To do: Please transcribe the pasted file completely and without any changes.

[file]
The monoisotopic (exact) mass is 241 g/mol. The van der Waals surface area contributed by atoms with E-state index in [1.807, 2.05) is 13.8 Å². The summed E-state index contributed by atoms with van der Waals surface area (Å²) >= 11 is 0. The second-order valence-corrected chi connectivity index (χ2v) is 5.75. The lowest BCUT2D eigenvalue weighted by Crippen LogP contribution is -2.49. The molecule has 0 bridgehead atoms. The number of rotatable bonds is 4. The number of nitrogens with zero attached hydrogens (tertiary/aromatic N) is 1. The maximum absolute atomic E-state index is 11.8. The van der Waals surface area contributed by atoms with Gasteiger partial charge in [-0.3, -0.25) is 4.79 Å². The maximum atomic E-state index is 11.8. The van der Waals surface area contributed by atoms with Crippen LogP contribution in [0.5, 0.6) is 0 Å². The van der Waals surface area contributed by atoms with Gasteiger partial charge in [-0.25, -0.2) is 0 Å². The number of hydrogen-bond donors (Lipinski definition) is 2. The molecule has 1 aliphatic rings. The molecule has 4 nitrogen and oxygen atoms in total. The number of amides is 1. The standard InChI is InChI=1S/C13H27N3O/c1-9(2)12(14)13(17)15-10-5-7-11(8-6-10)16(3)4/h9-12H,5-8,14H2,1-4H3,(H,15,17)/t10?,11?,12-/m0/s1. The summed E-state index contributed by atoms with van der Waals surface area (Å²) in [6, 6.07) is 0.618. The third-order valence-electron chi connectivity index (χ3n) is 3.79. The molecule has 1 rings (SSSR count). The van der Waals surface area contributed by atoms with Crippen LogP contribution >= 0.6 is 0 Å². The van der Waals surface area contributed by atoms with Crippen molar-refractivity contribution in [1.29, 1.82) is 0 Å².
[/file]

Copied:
The monoisotopic (exact) mass is 241 g/mol. The van der Waals surface area contributed by atoms with E-state index in [1.807, 2.05) is 13.8 Å². The summed E-state index contributed by atoms with van der Waals surface area (Å²) >= 11 is 0. The second-order valence-corrected chi connectivity index (χ2v) is 5.75. The lowest BCUT2D eigenvalue weighted by Crippen LogP contribution is -2.49. The molecule has 0 bridgehead atoms. The number of rotatable bonds is 4. The number of nitrogens with zero attached hydrogens (tertiary/aromatic N) is 1. The maximum absolute atomic E-state index is 11.8. The van der Waals surface area contributed by atoms with Gasteiger partial charge in [-0.3, -0.25) is 4.79 Å². The maximum atomic E-state index is 11.8. The van der Waals surface area contributed by atoms with Crippen LogP contribution in [0.5, 0.6) is 0 Å². The van der Waals surface area contributed by atoms with Gasteiger partial charge in [-0.25, -0.2) is 0 Å². The number of hydrogen-bond donors (Lipinski definition) is 2. The molecule has 1 aliphatic rings. The molecule has 4 nitrogen and oxygen atoms in total. The number of amides is 1. The standard InChI is InChI=1S/C13H27N3O/c1-9(2)12(14)13(17)15-10-5-7-11(8-6-10)16(3)4/h9-12H,5-8,14H2,1-4H3,(H,15,17)/t10?,11?,12-/m0/s1. The summed E-state index contributed by atoms with van der Waals surface area (Å²) in [6, 6.07) is 0.618. The third-order valence-electron chi connectivity index (χ3n) is 3.79. The molecule has 1 rings (SSSR count). The van der Waals surface area contributed by atoms with Crippen LogP contribution >= 0.6 is 0 Å². The van der Waals surface area contributed by atoms with Crippen molar-refractivity contribution in [1.29, 1.82) is 0 Å².